Wouldn’t it be interesting if our human psychology could be altered by the evolutionary implications of infectious diseases our ancestors encountered? Well, that’s actually a real theory!
The Parasite-Stress Model was first suggested by researchers Corey Fincher and Randy Thornhill; this theory of human evolution proposes that parasites, and other zoonotic diseases, encountered by a species can shape the development of that species' social behavior. The differences in how parasites and diseases stress people's development is what leads to differences in their biological mate value and mate preferences, as well as differences across culture.
The Parasite-Stress Model of human sociality implies that parasitic diseases have a general effect in shaping major features of human psychology and behavior. Throughout evolutionary history, our ancestors faced physical problems as a result of infectious diseases. In addition to the classical immune system being compromised, this theory suggests that other mechanisms come into play—such as the behavioral immune system—that facilitate behavioral avoidance of parasite transmission in the first place. The behavioral immune system can manifest through cognitive responses to local levels of parasite stress, which can vary by geographic region.
Global data on human populations support the idea that in countries with a higher prevalence of infectious diseases, people tend to have greater sexual restrictedness, as unrestricted sexual behavior can lead to disease transmission. However, it should be noted that these cultures are defined also by more conservative and traditional values (Schaller and Murray, 2008; Thornhill, Fincher, and Aran, 2009). This cross-national positive relationship between the prevalence of infectious disease and sexual restrictiveness is stronger for women than for men.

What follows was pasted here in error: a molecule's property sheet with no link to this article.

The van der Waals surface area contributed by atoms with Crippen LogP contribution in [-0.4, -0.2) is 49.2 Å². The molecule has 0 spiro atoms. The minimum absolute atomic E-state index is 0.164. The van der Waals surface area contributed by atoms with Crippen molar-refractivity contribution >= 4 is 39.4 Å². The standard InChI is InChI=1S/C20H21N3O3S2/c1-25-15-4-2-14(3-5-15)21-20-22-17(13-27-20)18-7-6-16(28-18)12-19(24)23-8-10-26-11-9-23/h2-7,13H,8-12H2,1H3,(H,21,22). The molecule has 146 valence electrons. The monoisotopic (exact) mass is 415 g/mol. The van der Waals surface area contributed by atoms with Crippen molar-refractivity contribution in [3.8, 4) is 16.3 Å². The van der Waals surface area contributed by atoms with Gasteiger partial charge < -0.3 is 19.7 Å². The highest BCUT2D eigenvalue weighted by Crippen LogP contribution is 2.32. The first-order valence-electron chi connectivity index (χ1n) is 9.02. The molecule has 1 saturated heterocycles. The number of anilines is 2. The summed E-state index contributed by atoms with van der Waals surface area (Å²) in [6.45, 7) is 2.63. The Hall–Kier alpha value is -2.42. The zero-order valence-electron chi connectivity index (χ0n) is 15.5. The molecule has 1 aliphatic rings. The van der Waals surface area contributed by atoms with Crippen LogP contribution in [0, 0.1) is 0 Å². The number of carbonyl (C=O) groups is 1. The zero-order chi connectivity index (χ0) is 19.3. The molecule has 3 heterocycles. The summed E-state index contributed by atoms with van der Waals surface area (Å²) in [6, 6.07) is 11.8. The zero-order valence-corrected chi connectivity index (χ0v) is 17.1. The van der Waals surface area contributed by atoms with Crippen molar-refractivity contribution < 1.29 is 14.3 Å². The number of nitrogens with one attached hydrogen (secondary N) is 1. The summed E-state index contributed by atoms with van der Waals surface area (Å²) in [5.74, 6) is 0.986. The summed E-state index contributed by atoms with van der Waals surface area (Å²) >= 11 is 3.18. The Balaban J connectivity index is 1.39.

This same logic applies to other human behavioral tendencies, including extraversion. Certain populations may generally be more keen of larger social networks, including mating pools, but that also implies greater exposure to infectious diseases (Nettle, 2005). With the support of cross-national data describing the personality traits of tens of thousands of people, it has been found that human populations are likely to be characterized by extraversion primarily under ecological conditions of low parasite prevalence, whereas a more introverted personality style is more likely to emerge when the prevalence of parasites is high (Schaller and Murray, 2008).
The Parasite-Stress Model is thought to have much broader implications than just human behavior. According to one study, it follows from the parasite-stress model that political liberalism should be more pronounced within populations that have a relatively low prevalence of parasites because the liberation of women from the tradition of masculine social control, a liberal idea, would make sense with the basis of the theory (Inglehart, 2003; Wejnert, 2005; Welzel, 2007).
But there are so many other factors, like income inequality and climate change, that could possibly influence human behavior that you can’t just point to the Parasite-Stress Model as the sole explanation of our behavior (with the data we currently have, anyway). In order to have more definitive answers and to assure that this relationship is not merely an artifact of statistical non-independence, we would need to compute parasite-prevalence, personality traits, and societal value scores for larger culturally-distinct world regions (Murdock, 1949).
Various ways to measure differences in human behavior across populations include:
The Female Sociosexual Orientation Test, a self-report used to assess a disposition toward a certain sexuality
The Extraversion Test, a questionnaire to evaluate one’s level of extraversion.
The Openness to Experience Test, which rates one’s open-mindedness.
This theory is very interesting, and I hope to see more data in the future. What do you think of this model? Let us know in the comments!